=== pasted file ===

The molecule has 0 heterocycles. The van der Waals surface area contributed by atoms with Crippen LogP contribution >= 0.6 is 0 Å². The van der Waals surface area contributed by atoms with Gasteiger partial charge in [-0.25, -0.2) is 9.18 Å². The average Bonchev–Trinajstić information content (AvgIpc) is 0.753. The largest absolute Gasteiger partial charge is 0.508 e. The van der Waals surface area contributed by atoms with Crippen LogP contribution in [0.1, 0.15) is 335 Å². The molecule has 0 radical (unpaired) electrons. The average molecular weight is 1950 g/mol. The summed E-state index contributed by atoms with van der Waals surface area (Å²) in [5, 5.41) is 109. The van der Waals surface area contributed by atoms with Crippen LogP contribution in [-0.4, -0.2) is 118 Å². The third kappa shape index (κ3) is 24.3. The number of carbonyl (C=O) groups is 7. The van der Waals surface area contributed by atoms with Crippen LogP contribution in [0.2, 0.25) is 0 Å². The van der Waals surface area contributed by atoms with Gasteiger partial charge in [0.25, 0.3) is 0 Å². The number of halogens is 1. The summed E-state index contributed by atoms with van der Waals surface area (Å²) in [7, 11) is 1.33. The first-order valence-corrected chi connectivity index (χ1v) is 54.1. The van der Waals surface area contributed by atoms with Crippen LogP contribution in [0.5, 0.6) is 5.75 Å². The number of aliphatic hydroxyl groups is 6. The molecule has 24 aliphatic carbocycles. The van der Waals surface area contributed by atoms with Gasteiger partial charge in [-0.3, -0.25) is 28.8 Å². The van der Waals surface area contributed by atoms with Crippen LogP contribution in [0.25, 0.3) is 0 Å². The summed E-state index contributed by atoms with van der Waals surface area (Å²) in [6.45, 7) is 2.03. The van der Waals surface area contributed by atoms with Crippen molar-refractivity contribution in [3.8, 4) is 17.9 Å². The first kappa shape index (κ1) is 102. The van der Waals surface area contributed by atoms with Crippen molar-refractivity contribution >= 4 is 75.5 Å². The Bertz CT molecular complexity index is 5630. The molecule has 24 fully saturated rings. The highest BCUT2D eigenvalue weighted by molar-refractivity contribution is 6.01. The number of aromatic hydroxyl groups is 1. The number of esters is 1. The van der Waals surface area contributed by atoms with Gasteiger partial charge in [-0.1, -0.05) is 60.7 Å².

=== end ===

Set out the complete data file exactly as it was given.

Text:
The molecule has 0 heterocycles. The van der Waals surface area contributed by atoms with Crippen LogP contribution >= 0.6 is 0 Å². The van der Waals surface area contributed by atoms with Gasteiger partial charge in [-0.25, -0.2) is 9.18 Å². The average Bonchev–Trinajstić information content (AvgIpc) is 0.753. The largest absolute Gasteiger partial charge is 0.508 e. The van der Waals surface area contributed by atoms with Crippen LogP contribution in [0.1, 0.15) is 335 Å². The molecule has 0 radical (unpaired) electrons. The average molecular weight is 1950 g/mol. The summed E-state index contributed by atoms with van der Waals surface area (Å²) in [5, 5.41) is 109. The van der Waals surface area contributed by atoms with Crippen LogP contribution in [-0.4, -0.2) is 118 Å². The third kappa shape index (κ3) is 24.3. The number of carbonyl (C=O) groups is 7. The van der Waals surface area contributed by atoms with Crippen LogP contribution in [0.2, 0.25) is 0 Å². The van der Waals surface area contributed by atoms with Gasteiger partial charge in [0.25, 0.3) is 0 Å². The number of halogens is 1. The summed E-state index contributed by atoms with van der Waals surface area (Å²) in [7, 11) is 1.33. The first-order valence-corrected chi connectivity index (χ1v) is 54.1. The van der Waals surface area contributed by atoms with Crippen LogP contribution in [0.5, 0.6) is 5.75 Å². The number of aliphatic hydroxyl groups is 6. The molecule has 24 aliphatic carbocycles. The van der Waals surface area contributed by atoms with Gasteiger partial charge in [-0.3, -0.25) is 28.8 Å². The van der Waals surface area contributed by atoms with Crippen LogP contribution in [0.25, 0.3) is 0 Å². The summed E-state index contributed by atoms with van der Waals surface area (Å²) in [6.45, 7) is 2.03. The van der Waals surface area contributed by atoms with Crippen molar-refractivity contribution in [3.8, 4) is 17.9 Å². The first kappa shape index (κ1) is 102. The van der Waals surface area contributed by atoms with Crippen molar-refractivity contribution >= 4 is 75.5 Å². The Bertz CT molecular complexity index is 5630. The molecule has 24 fully saturated rings. The highest BCUT2D eigenvalue weighted by molar-refractivity contribution is 6.01. The number of aromatic hydroxyl groups is 1. The number of esters is 1. The van der Waals surface area contributed by atoms with Gasteiger partial charge in [-0.1, -0.05) is 60.7 Å².